XIII. O Time Who Know'st a Lenient Hand to Lay..

O TIME! who know'st a lenient hand to lay
Softest on sorrow's wound, and slowly thence,
(Lulling to sad repose the weary sense)
Stealest the long-forgotten pang away;
On Thee I rest my only hope at last,
And think, when thou hast dried the bitter tear
That flows in vain o'er all my soul held dear,
I may look back on many a sorrow past,
And meet life's peaceful evening with a smile --
As some poor bird, at day's departing hour,
Sings in the sunbeam, of the transient shower


XII. Written at a Convent

IF chance some pensive stranger, hither led,
His bosom glowing from majestic views,
The gorgeous dome, or the proud landscape's hues,
Should ask who sleeps beneath this lowly bed --
'Tis poor Matilda! To the cloister'd scene,
A mourner, beauteous and unknown, she came,
To shed her tears unseen; and quench the flame
Of fruitless love: yet was her look serene
As the pale midnight on the moon-light isle --
Her voice was soft, which e'en a charm could lend,
Like that which spoke of a departed friend,


Xantippe

(A Fragment)>/i>


What, have I waked again? I never thought
To see the rosy dawn, or ev'n this grey,
Dull, solemn stillness, ere the dawn has come.
The lamp burns low; low burns the lamp of life:
The still morn stays expectant, and my soul,
All weighted with a passive wonderment,
Waiteth and watcheth, waiteth for the dawn.
Come hither, maids; too soundly have ye slept
That should have watched me; nay, I would not chide--
Oft have I chidden, yet I would not chide


Worn Out

Thy strong arms are around me, love
My head is on thy breast;
Low words of comfort come from thee
Yet my soul has no rest.

For I am but a startled thing
Nor can I ever be
Aught save a bird whose broken wing
Must fly away from thee.

I cannot give to thee the love
I gave so long ago,
The love that turned and struck me down
Amid the blinding snow.

I can but give a failing heart
And weary eyes of pain,
A faded mouth that cannot smile
And may not laugh again.


Workworn

Across the street, an humble woman lives;
To her 'tis little fortune ever gives;
Denied the wines of life, it puzzles me
To know how she can laugh so cheerily.
This morn I listened to her softly sing,
And, marvelling what this effect could bring
I looked: 'twas but the presence of a child
Who passed her gate, and looking in, had smiled.
But self-encrusted, I had failed to see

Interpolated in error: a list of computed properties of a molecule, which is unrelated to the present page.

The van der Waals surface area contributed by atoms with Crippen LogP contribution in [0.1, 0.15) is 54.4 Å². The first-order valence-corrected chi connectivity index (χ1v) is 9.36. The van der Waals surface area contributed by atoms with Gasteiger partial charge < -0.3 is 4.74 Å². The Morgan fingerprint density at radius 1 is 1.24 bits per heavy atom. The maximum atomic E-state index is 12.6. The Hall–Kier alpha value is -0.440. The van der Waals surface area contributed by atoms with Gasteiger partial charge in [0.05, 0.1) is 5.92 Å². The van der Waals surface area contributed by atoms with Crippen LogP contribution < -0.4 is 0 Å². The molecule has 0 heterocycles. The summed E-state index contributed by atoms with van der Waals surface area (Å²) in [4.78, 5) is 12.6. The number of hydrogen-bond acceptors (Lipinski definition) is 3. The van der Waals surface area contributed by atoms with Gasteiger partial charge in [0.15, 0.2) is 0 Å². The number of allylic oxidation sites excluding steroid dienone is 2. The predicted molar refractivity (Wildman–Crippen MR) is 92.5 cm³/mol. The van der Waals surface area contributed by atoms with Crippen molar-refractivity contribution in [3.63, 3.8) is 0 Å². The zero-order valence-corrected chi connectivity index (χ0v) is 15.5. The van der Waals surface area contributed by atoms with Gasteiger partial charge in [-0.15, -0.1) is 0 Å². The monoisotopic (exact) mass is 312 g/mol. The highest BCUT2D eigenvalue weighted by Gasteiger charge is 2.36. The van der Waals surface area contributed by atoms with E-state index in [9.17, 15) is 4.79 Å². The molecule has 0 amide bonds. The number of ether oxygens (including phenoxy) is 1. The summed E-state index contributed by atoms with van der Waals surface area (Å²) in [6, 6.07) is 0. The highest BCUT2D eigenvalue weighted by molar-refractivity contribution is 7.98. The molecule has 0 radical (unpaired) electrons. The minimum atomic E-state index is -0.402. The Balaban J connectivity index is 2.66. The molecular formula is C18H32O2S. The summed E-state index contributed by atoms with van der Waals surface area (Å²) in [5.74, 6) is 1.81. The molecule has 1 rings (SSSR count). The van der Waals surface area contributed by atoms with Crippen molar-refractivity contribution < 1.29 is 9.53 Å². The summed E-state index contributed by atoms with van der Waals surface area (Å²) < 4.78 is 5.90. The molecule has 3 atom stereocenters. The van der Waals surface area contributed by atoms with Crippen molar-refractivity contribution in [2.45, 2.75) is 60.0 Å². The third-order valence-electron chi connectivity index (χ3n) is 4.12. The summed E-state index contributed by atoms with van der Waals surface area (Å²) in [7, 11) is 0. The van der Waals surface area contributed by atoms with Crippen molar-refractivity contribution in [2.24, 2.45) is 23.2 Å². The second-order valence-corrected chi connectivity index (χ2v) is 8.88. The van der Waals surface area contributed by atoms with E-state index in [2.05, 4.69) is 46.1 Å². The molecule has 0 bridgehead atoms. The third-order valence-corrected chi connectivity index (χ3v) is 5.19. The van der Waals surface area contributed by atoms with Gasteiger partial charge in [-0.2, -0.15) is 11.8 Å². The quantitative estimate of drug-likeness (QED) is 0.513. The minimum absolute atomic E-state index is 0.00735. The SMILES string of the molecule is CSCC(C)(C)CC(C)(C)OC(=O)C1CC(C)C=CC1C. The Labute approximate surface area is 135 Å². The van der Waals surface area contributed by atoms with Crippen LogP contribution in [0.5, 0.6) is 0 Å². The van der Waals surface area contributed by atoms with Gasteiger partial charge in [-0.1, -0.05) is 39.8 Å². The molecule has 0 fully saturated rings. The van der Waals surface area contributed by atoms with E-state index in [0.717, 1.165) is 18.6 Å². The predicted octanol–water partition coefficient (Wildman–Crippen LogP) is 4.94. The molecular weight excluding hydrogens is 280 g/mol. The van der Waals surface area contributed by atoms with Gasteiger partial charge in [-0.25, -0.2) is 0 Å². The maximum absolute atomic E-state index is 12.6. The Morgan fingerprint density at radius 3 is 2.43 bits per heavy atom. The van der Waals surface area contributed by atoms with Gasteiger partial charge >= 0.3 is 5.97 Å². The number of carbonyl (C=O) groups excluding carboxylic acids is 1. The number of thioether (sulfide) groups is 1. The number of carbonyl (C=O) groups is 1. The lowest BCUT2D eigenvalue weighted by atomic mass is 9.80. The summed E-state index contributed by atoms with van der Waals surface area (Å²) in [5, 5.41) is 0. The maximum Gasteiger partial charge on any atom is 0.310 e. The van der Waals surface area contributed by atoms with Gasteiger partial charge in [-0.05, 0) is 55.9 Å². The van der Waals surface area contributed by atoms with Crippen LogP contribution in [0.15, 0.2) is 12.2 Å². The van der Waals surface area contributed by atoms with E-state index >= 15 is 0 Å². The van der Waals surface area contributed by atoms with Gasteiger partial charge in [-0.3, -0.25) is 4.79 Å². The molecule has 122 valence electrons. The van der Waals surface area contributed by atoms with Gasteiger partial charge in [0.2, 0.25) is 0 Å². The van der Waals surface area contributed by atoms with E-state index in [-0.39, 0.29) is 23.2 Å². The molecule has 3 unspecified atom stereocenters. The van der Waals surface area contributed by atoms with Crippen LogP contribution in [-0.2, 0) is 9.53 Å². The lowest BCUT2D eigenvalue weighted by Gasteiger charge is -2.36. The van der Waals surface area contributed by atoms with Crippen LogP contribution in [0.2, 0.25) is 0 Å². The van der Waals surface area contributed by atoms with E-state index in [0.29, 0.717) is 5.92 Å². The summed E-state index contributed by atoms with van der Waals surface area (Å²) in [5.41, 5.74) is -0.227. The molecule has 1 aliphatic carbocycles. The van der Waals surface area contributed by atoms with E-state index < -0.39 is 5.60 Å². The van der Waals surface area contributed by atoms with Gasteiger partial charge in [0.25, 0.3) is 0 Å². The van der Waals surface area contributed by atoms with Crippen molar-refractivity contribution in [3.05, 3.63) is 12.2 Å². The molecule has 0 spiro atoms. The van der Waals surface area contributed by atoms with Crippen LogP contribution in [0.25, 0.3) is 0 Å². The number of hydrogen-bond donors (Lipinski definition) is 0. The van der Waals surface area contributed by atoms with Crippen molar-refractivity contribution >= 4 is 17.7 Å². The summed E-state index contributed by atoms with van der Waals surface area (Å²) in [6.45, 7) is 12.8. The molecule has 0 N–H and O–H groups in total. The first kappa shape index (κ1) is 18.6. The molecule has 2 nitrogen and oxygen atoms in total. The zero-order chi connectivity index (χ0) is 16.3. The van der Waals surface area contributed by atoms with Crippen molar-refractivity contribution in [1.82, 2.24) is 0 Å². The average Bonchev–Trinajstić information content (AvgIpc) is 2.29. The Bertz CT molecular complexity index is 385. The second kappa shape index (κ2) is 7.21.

The child had also looked and laughed to me.
My lowly neighbour thought the smile God-sent,


Winter Dusk

Dark frost was in the air without,
The dusk was still with cold and gloom,
When less than even a shadow came
And stood within the room.

But the three around the fire,
None turned a questioning head to look,
Still read a clear voice, on and on,
Still stooped they o'er their book.

The children watched their mother's eyes
Moving on softly line to line;
It seemed to listen too -- that shade,
Yet made no outward sign.

The fire-flames crooned a tiny song,


Woone Smile Mwore

O! MARY, when the zun went down,
Woone night in spring, w’ viry rim,
Behind the nap wi’ woody crown,
An’ left your smilen face so dim;
Your little sister there, inside,
Wi’ bellows on her little knee,
Did blow the vire, a-glearen wide
Drough window-panes, that I could zee,—
As you did stan’ wi’ me, avore
The house, a-parten,—woone smile mwore.

The chatt’ren birds, a-risen high,
An’ zinken low, did swiftly vlee
Vrom shrinken moss, a-growen dry,
Upon the lanen apple tree.


Words In A Certain Appropriate Mode

It is not music, though one has tried music.
It is not nature, though one has tried
The rose, the bluebird, and the bear.
It is not death, though one has often died.

None of these things is there.

In the everywhere that is nowhere
Neither the inside nor the outside
Neither east nor west nor down nor up
Where the loving smile vanishes, vanishes
In the evanescence from a coffee cup
Where the song crumbles in monotone
Neither harmonious nor inharmonious
Where one is neither alone


Wittgenstein's Ladder

"My propositions serve as elucidations in the following way:
anyone who understands them eventually recognizes them as
nonsensical, when he has used them -- as steps -- to climb
up beyond them. (He must, so to speak, throw away the ladder
after he has climbed up it.)" -- Ludwig Wittgenstein, Tractatus

1.

The first time I met Wittgenstein, I was
late. "The traffic was murder," I explained.
He spent the next forty-five minutes
analyzing this sentence. Then he was silent.


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